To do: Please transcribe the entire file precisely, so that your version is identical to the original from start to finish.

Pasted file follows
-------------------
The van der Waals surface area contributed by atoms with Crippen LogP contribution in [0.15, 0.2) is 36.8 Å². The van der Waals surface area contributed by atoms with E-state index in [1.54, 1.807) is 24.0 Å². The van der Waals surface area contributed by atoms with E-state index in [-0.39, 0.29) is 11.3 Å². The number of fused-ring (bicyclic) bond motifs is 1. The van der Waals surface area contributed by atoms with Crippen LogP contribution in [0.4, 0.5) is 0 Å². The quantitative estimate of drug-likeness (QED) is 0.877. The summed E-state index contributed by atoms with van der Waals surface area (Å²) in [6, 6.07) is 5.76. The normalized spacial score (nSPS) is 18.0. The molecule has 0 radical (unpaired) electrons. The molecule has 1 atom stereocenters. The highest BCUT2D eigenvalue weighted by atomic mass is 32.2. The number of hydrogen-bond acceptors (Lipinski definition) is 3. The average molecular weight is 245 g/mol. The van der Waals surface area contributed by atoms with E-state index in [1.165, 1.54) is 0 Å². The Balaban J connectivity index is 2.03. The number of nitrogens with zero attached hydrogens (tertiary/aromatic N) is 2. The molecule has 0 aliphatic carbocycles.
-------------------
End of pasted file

The van der Waals surface area contributed by atoms with Crippen LogP contribution in [0.15, 0.2) is 36.8 Å². The van der Waals surface area contributed by atoms with E-state index in [1.54, 1.807) is 24.0 Å². The van der Waals surface area contributed by atoms with E-state index in [-0.39, 0.29) is 11.3 Å². The number of fused-ring (bicyclic) bond motifs is 1. The van der Waals surface area contributed by atoms with Crippen LogP contribution in [0.4, 0.5) is 0 Å². The quantitative estimate of drug-likeness (QED) is 0.877. The summed E-state index contributed by atoms with van der Waals surface area (Å²) in [6, 6.07) is 5.76. The normalized spacial score (nSPS) is 18.0. The molecule has 0 radical (unpaired) electrons. The molecule has 1 atom stereocenters. The highest BCUT2D eigenvalue weighted by atomic mass is 32.2. The number of hydrogen-bond acceptors (Lipinski definition) is 3. The average molecular weight is 245 g/mol. The van der Waals surface area contributed by atoms with E-state index in [1.165, 1.54) is 0 Å². The Balaban J connectivity index is 2.03. The number of nitrogens with zero attached hydrogens (tertiary/aromatic N) is 2. The molecule has 0 aliphatic carbocycles.